A senior Russian diplomat called for greater understanding by Chinese in response to a barrage of negative comments made by web users on the Russian embassy's Weibo microblog accounts, coinciding with Xi's current visit to Moscow.
"We noticed some negative comments left by some Weibo users, and we have said that the embassy's gate is open for talk," Evgeny Tomikhin, the embassy's minister counsellor, told state-run Global Times here.
According to the daily, more than 1,400 comments were posted on the Russian embassy's newly-opened microblog account on Sina Weibo, the Chinese version of Twitter, with nearly a quarter demanding Moscow return territory allegedly seized from China.
"We want our land back, take away your Marxism-Leninism ideology!," said one comment alleging the boundary settlement favoured Russian claims.
The reference to Marxism- Leninism relates to the influence the former Soviet Communist Party held over the ruling Communist Party of China (CPC) before its founder Mao Zedong struck his own line charting a new course.
Tomikhin said that China and Russia had resolved their territorial disputes when both sides signed a 2004 agreement that saw Moscow transfer most of the Heixiazi Islands, known as Bolshoi Ussuriysky in Russia, to China.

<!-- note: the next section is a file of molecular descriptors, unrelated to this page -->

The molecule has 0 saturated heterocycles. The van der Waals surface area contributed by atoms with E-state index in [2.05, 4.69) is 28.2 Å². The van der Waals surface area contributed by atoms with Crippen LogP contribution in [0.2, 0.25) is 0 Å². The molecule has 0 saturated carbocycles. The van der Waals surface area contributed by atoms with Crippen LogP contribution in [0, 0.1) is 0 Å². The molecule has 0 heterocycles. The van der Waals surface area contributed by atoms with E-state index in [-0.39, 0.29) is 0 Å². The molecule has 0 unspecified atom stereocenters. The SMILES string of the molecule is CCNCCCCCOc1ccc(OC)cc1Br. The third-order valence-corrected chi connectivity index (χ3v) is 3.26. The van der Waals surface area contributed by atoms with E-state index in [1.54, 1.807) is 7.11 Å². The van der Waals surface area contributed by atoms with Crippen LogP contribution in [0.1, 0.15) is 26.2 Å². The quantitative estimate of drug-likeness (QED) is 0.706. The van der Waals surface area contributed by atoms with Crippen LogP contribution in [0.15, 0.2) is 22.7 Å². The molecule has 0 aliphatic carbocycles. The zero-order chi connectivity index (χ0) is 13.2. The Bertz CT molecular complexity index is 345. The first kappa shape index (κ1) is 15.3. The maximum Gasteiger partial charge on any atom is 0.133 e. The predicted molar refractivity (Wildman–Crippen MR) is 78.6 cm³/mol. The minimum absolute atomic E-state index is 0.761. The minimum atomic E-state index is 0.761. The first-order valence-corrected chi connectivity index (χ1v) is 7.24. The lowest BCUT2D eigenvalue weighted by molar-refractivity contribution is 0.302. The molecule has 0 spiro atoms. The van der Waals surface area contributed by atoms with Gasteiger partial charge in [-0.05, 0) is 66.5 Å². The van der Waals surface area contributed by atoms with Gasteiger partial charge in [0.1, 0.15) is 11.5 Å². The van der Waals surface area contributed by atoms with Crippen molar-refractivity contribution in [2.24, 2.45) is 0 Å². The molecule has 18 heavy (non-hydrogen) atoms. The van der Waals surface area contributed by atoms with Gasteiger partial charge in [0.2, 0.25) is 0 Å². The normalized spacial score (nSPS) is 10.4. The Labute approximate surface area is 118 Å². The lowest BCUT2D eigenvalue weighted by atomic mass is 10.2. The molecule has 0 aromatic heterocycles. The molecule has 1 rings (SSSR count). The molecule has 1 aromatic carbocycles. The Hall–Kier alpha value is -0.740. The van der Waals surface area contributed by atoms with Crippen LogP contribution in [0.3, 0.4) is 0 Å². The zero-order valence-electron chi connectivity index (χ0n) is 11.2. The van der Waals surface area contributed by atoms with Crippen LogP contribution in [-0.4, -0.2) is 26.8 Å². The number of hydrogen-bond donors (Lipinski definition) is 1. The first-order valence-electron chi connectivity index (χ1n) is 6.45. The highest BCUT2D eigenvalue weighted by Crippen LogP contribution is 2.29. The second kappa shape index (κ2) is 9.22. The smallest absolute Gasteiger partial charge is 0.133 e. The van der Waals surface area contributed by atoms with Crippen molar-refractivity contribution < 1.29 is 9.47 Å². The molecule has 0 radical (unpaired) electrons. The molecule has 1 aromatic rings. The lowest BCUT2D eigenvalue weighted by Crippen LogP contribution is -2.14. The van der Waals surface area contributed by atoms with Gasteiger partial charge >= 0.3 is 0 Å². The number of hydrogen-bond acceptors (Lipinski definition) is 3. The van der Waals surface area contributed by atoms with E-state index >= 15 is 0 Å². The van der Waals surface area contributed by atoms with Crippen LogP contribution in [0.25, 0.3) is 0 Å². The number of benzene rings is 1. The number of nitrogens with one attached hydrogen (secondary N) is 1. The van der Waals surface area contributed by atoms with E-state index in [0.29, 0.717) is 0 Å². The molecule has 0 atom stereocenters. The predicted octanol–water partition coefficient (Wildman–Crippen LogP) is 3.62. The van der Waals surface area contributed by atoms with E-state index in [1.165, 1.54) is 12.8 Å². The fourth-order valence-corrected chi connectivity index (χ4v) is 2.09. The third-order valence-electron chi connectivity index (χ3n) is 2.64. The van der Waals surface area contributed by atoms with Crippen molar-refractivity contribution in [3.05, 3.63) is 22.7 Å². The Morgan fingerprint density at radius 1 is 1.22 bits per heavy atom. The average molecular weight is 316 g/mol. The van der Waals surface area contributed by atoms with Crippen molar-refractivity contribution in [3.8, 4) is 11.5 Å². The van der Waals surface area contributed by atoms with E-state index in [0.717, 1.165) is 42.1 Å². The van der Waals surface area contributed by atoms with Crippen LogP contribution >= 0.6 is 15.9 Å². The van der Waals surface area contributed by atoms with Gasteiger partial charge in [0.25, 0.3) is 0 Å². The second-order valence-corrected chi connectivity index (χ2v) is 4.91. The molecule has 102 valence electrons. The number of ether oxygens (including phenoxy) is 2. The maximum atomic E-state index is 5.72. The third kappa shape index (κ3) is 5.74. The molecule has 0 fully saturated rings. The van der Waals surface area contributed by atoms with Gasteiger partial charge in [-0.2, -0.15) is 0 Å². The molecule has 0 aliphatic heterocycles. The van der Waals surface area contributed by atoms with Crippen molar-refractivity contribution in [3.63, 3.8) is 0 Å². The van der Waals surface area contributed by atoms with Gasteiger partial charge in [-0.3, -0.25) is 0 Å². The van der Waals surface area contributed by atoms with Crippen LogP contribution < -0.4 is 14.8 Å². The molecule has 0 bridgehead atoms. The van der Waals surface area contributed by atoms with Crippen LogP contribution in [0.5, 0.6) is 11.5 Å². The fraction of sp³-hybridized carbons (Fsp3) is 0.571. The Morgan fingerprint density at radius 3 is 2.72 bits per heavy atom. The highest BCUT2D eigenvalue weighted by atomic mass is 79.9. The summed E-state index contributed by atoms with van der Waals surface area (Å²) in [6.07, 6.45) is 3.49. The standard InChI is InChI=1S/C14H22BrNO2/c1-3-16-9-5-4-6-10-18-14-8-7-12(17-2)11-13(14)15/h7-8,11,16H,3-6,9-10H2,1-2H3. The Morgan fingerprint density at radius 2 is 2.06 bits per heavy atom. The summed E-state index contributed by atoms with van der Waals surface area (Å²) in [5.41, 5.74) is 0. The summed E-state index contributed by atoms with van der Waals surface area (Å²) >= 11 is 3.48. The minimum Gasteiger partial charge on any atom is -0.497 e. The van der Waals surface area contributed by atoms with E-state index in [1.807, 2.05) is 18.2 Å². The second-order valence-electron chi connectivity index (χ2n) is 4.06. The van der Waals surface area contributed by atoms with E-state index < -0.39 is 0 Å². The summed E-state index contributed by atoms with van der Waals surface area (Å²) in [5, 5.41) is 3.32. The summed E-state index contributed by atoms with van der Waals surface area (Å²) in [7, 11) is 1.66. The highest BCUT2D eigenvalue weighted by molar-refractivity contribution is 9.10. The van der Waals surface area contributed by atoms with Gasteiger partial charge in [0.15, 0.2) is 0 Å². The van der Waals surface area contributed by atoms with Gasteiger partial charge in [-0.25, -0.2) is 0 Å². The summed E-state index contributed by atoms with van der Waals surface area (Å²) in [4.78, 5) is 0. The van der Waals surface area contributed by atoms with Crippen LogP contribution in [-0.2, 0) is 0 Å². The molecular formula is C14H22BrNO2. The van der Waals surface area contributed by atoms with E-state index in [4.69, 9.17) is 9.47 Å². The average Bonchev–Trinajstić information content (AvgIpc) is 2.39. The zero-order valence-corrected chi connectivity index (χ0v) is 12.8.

The islands were seized by the former Soviet Union in 1929.
Tomikhin said some web users who left negative comments might not be familiar with the treaty, or had overlooked significant development of cooperation between the two countries.
Zhang Yao, an expert on Russian studies at the Shanghai Institute for International Studies, said the resolving of Sino-Russian territorial disputes reflected the depth of cooperation between the two sides.
"A small minority of people might still feel dissatisfied with the Heixiazi Islands treaty, but that does not represent the opinion of the government and mainstream public," Zhang told the Global Times adding that such online slander wouldn't affect Russia's image in China or non-governmental exchanges.
The postings came as China is looking to improve its relations with Russia with a host of energy and defence deals during the current visit of Xi.
Sending a strong signal of China's desire to improve ties, Xi chose to visit Russia first to send a strong message to improve relations with Moscow.
Beijing: While China's new President Xi Jinping seeks to strike a new relationship with Russia, making it his first foreign stopover, Russian embassy here faced an upsurge in Chinese nationalism with web users asking Moscow to return the territories it retained under a border agreement.
First Published: Saturday, March 23, 2013, 16:04